In eventually adopting the title ‘Victory Gin’, the naming that we all know and love today is a playful nod towards George Orwell’s literary classic ‘1984’, and the monopoly held by a spirit in the book of the same name, owing to it being THE gin on offer (both in the book and their bar). There is a highbrow undercurrent to this homage to Orwell that continues to pulse through the veins of Victory to this very day, with the recent release of their four ‘Ministry Cocktail’ RTD’s, which spanned the Martini, Negroni, Gimlet and a riff on a Cosmopolitan.
Niche? Yes. A little bit nerdy (in a ‘too cool for school’ kinda way)? Yes. Clever? Very. But then again, Victory have never been ones to play by the rules of convention.
Case and point; their Pink Gin. It was meant to be a pilot only, as ‘a bit of fun’, with Max admitting that they were “taking the piss…a bit”. It was never meant to be a permanent fixture; more a retort to a market facinated with the new craze for all thing’s glittery and ‘Barbie’ inspired. Chocked full of cherry, cranberry and green plum, owing to the use of red verjus (the pressed juice of unripened grapes) it became a hit.
In an attempting a sarcastic middle finger in the air to the market, they still couldn’t help but nail it and create something so ace that it’s now a mainstay. This was never about making it cheap and selling in volumes; as with all of the Victory products, it’s all about quality, passion and doing it properly. ‘It’s a Pink Gin that isn’t’ – it’s grown up!
Victory; The Bitter truth…
I first got to know the brand through their Bitter, and the ironically bitter sense of FOMO I had at seeing fellow bloggers and enthusiasts raving about a rival to Campari that I hadn’t had to pleasure of acquainting myself with.
Emanating a ruby red haze from a glass bottle, with an enticing and mysterious ‘V’ label, I was captivated… With both Max & Máire coming from Italian decent, whose family homes were surrounded by Italian Amaro / vermouth based drinks and spirits, it’s hardly surprising that this was a product that would make its way to the fore of the brands core range.
In the Bitter, Chater believes that Victory have bettered what was already available to consumers; with a level of herbaceousness and a complex depth of flavour that has meant I now rarely stray far from the shadow of my own bottle. Perhaps the biggest point of difference is that where Campari use c.28% sugar, Victory Bitter is made up of only c.9%, a move inspired by Max’s bar tending background and desire to create products that can support the making of great cocktails. The luxurious mouth feel, viscous properties and unique character come from the use of fresh (and expensive!) ingredients and the natural glucose of apricots, dates and figs. Yes, the end product costs more to buy. But it’s bloody worth it!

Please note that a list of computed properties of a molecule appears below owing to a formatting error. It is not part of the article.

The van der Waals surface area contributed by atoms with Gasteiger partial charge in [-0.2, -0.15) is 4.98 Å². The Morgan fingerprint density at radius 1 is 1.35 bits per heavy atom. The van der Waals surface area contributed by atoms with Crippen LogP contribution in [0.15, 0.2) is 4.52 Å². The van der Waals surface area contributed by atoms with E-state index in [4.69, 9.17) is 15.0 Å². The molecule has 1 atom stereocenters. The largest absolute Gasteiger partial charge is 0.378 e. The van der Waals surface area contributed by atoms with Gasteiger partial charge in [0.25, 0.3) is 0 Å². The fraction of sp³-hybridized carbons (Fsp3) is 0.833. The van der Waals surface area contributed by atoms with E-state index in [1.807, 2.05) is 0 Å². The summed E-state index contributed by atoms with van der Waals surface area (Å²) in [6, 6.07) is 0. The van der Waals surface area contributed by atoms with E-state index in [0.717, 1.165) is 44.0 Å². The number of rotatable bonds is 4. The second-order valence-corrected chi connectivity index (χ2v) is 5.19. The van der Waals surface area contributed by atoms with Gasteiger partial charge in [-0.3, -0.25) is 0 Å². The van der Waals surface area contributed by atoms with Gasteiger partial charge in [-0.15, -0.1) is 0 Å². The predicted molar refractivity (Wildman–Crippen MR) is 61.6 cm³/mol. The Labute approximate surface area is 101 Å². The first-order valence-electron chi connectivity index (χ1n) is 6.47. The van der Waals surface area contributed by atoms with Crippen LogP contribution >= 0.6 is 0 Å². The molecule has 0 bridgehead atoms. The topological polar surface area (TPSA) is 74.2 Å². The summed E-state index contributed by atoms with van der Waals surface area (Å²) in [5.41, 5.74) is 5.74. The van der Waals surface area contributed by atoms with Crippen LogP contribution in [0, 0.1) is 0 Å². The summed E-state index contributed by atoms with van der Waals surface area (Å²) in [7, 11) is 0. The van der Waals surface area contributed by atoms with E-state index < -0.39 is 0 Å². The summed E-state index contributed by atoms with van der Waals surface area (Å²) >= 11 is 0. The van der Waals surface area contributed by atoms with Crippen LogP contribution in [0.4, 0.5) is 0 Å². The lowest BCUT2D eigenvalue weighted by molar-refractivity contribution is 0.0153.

Victory Distilling; BYE PLASTIC!
Back to current day, and the matter at hand. In always looking for new ways to reduce their carbon footprint, the innovative spirit that belies the ethos engrained in Victory is leading the brand in exciting new directions.
With a core mission being to work towards their packaging being 100% plastic-free, the team already made the switch from plastic refill pouches (which were an admirable initiative in their own right) to 100% recyclable, plastic-free aluminium cans.
But August’s relaunch sees the introduction of a lighter, locally made bottle, which will now house all of their liquids. The labels are a by-product of the sugar cane industry, with plant based materials used for the tamper seal to ensure that it is completely biodegradable.
Best of all; the bottles are not intended to be single-use. They are permanent and refillable. Now you can glug away guilt free (and responsibly please…) safe in the knowledge that you’re only ever a few clicks away from ordering a refill!
And as for the design? It’s clean, crisp and carries a vibe of DIY Punk Rock. I like it a lot…
“The simple typography-led design is a reflection of our pursuit to make accessible, mixable products. In contrast to our old brand image, we hope that having more information on the front of the bottle encourages approachability and transparency about who we are and what we do.”
Victory Gin to taste
Already a huge fan of the Bitter, and a more recent convert to their Vodka (for some of the best Vesper Martinis in town!), I was honoured to be sent a bottle of the teams flagship gin to bring the rebrand to life.
Excited to have the opportunity go back to the teams roots and explore where everything had first started, I reached for my tasting glass. I was poised for Victory…
Victory Gin, made using a cold distillation method, is a combination of 10 botanicals, including juniper, cardamom, orris root, black pepper, liquorice root, coriander, angelica, cassia and orange zest. Classic sounding enough on paper, but for the intriguing addition of chestnut.
The initial nose carries with it bouquets of herbal greenery, with coriander delivering its ‘oh-so-familiar’ leafy and citrus bite.
Thick juniper pine, alongside wafts of pithy orange peel, play to my classic sensibilities and personal citrus fan boi preferences.